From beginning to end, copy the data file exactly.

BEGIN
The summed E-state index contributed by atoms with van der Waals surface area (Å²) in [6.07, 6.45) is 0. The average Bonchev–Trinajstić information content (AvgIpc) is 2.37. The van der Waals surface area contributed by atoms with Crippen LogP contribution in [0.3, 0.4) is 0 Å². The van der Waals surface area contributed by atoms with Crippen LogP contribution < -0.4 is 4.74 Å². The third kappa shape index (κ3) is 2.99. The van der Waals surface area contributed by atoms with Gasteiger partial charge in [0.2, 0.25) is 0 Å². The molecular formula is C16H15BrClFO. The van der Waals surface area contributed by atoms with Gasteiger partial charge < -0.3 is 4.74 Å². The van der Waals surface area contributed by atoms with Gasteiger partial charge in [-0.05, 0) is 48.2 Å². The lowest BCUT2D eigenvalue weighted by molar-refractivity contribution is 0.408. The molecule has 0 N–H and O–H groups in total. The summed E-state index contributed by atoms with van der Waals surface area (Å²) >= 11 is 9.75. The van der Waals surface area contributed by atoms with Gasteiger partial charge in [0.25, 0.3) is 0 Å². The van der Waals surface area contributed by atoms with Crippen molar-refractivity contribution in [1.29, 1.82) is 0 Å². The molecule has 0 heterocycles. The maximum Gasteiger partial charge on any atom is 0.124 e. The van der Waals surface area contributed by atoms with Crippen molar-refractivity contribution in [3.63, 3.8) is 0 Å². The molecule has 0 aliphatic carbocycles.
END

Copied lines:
The summed E-state index contributed by atoms with van der Waals surface area (Å²) in [6.07, 6.45) is 0. The average Bonchev–Trinajstić information content (AvgIpc) is 2.37. The van der Waals surface area contributed by atoms with Crippen LogP contribution in [0.3, 0.4) is 0 Å². The van der Waals surface area contributed by atoms with Crippen LogP contribution < -0.4 is 4.74 Å². The third kappa shape index (κ3) is 2.99. The van der Waals surface area contributed by atoms with Gasteiger partial charge in [0.2, 0.25) is 0 Å². The molecular formula is C16H15BrClFO. The van der Waals surface area contributed by atoms with Gasteiger partial charge < -0.3 is 4.74 Å². The van der Waals surface area contributed by atoms with Gasteiger partial charge in [-0.05, 0) is 48.2 Å². The lowest BCUT2D eigenvalue weighted by molar-refractivity contribution is 0.408. The molecule has 0 N–H and O–H groups in total. The summed E-state index contributed by atoms with van der Waals surface area (Å²) >= 11 is 9.75. The van der Waals surface area contributed by atoms with Gasteiger partial charge in [0.25, 0.3) is 0 Å². The van der Waals surface area contributed by atoms with Crippen molar-refractivity contribution in [1.29, 1.82) is 0 Å². The molecule has 0 heterocycles. The maximum Gasteiger partial charge on any atom is 0.124 e. The van der Waals surface area contributed by atoms with Crippen molar-refractivity contribution in [3.63, 3.8) is 0 Å². The molecule has 0 aliphatic carbocycles.